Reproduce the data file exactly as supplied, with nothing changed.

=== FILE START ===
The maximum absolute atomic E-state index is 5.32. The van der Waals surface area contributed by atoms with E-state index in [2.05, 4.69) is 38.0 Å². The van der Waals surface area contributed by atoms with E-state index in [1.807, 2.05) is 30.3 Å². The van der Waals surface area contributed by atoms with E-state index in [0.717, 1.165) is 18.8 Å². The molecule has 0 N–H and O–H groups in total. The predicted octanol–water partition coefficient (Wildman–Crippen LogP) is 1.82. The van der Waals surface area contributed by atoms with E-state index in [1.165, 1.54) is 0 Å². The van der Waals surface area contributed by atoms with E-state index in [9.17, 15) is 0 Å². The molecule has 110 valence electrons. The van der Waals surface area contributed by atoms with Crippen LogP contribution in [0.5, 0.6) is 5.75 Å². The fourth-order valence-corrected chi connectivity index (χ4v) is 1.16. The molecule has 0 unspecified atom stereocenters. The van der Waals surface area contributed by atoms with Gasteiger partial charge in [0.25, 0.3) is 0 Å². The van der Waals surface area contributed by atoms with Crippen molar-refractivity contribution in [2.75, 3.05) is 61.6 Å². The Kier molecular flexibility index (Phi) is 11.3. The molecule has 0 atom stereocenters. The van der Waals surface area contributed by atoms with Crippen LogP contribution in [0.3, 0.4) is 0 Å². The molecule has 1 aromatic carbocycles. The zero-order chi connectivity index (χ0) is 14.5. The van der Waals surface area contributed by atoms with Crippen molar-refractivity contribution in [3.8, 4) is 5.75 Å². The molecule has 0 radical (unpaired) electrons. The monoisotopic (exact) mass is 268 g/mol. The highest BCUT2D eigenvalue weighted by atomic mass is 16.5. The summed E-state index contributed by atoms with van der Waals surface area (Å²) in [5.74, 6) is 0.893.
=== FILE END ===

The maximum absolute atomic E-state index is 5.32. The van der Waals surface area contributed by atoms with E-state index in [2.05, 4.69) is 38.0 Å². The van der Waals surface area contributed by atoms with E-state index in [1.807, 2.05) is 30.3 Å². The van der Waals surface area contributed by atoms with E-state index in [0.717, 1.165) is 18.8 Å². The molecule has 0 N–H and O–H groups in total. The predicted octanol–water partition coefficient (Wildman–Crippen LogP) is 1.82. The van der Waals surface area contributed by atoms with E-state index in [1.165, 1.54) is 0 Å². The van der Waals surface area contributed by atoms with E-state index in [9.17, 15) is 0 Å². The molecule has 110 valence electrons. The van der Waals surface area contributed by atoms with Crippen LogP contribution in [0.5, 0.6) is 5.75 Å². The fourth-order valence-corrected chi connectivity index (χ4v) is 1.16. The molecule has 0 unspecified atom stereocenters. The van der Waals surface area contributed by atoms with Gasteiger partial charge in [0.25, 0.3) is 0 Å². The van der Waals surface area contributed by atoms with Crippen molar-refractivity contribution in [2.75, 3.05) is 61.6 Å². The Kier molecular flexibility index (Phi) is 11.3. The molecule has 0 atom stereocenters. The van der Waals surface area contributed by atoms with Crippen LogP contribution in [0.3, 0.4) is 0 Å². The molecule has 1 aromatic carbocycles. The zero-order chi connectivity index (χ0) is 14.5. The van der Waals surface area contributed by atoms with Crippen molar-refractivity contribution in [3.8, 4) is 5.75 Å². The molecule has 0 radical (unpaired) electrons. The monoisotopic (exact) mass is 268 g/mol. The highest BCUT2D eigenvalue weighted by atomic mass is 16.5. The summed E-state index contributed by atoms with van der Waals surface area (Å²) in [5.74, 6) is 0.893.